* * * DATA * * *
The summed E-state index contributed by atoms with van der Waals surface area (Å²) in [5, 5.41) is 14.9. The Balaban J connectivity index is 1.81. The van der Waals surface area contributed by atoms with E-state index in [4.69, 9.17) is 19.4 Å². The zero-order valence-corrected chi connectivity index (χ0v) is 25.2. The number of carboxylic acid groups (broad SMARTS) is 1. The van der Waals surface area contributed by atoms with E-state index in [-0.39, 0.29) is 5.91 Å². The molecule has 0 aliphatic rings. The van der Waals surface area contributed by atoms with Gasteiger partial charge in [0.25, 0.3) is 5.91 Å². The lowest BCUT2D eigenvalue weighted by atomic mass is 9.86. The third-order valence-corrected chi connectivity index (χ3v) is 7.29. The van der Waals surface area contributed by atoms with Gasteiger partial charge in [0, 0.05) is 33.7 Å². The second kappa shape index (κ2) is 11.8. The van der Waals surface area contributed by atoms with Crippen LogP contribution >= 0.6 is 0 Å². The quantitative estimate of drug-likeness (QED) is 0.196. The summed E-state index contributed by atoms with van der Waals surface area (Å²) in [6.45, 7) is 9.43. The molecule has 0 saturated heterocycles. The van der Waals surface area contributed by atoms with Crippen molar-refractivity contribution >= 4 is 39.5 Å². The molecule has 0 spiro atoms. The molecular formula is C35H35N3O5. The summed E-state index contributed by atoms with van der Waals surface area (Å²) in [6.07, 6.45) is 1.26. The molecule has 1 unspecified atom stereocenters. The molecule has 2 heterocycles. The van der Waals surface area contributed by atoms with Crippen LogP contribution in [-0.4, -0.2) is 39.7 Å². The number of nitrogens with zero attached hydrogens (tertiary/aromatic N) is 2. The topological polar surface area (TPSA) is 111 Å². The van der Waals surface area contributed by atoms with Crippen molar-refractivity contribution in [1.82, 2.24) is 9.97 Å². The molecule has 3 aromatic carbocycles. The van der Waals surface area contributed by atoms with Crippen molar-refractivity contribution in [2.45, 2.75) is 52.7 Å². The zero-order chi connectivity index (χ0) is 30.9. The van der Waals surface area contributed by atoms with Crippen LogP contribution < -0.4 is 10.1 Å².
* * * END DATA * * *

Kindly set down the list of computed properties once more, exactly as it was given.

The summed E-state index contributed by atoms with van der Waals surface area (Å²) in [5, 5.41) is 14.9. The Balaban J connectivity index is 1.81. The van der Waals surface area contributed by atoms with E-state index in [4.69, 9.17) is 19.4 Å². The zero-order valence-corrected chi connectivity index (χ0v) is 25.2. The number of carboxylic acid groups (broad SMARTS) is 1. The van der Waals surface area contributed by atoms with E-state index in [-0.39, 0.29) is 5.91 Å². The molecule has 0 aliphatic rings. The van der Waals surface area contributed by atoms with Gasteiger partial charge in [0.25, 0.3) is 5.91 Å². The lowest BCUT2D eigenvalue weighted by atomic mass is 9.86. The third-order valence-corrected chi connectivity index (χ3v) is 7.29. The van der Waals surface area contributed by atoms with Gasteiger partial charge in [0, 0.05) is 33.7 Å². The second kappa shape index (κ2) is 11.8. The van der Waals surface area contributed by atoms with Crippen LogP contribution >= 0.6 is 0 Å². The quantitative estimate of drug-likeness (QED) is 0.196. The summed E-state index contributed by atoms with van der Waals surface area (Å²) in [6.45, 7) is 9.43. The molecule has 0 saturated heterocycles. The van der Waals surface area contributed by atoms with Crippen molar-refractivity contribution >= 4 is 39.5 Å². The molecule has 0 spiro atoms. The molecular formula is C35H35N3O5. The summed E-state index contributed by atoms with van der Waals surface area (Å²) in [6.07, 6.45) is 1.26. The molecule has 1 unspecified atom stereocenters. The molecule has 2 heterocycles. The van der Waals surface area contributed by atoms with Crippen LogP contribution in [-0.4, -0.2) is 39.7 Å². The number of nitrogens with zero attached hydrogens (tertiary/aromatic N) is 2. The topological polar surface area (TPSA) is 111 Å². The van der Waals surface area contributed by atoms with Crippen molar-refractivity contribution in [1.82, 2.24) is 9.97 Å². The molecule has 3 aromatic carbocycles. The van der Waals surface area contributed by atoms with Crippen molar-refractivity contribution in [2.45, 2.75) is 52.7 Å². The zero-order chi connectivity index (χ0) is 30.9. The van der Waals surface area contributed by atoms with Crippen LogP contribution < -0.4 is 10.1 Å².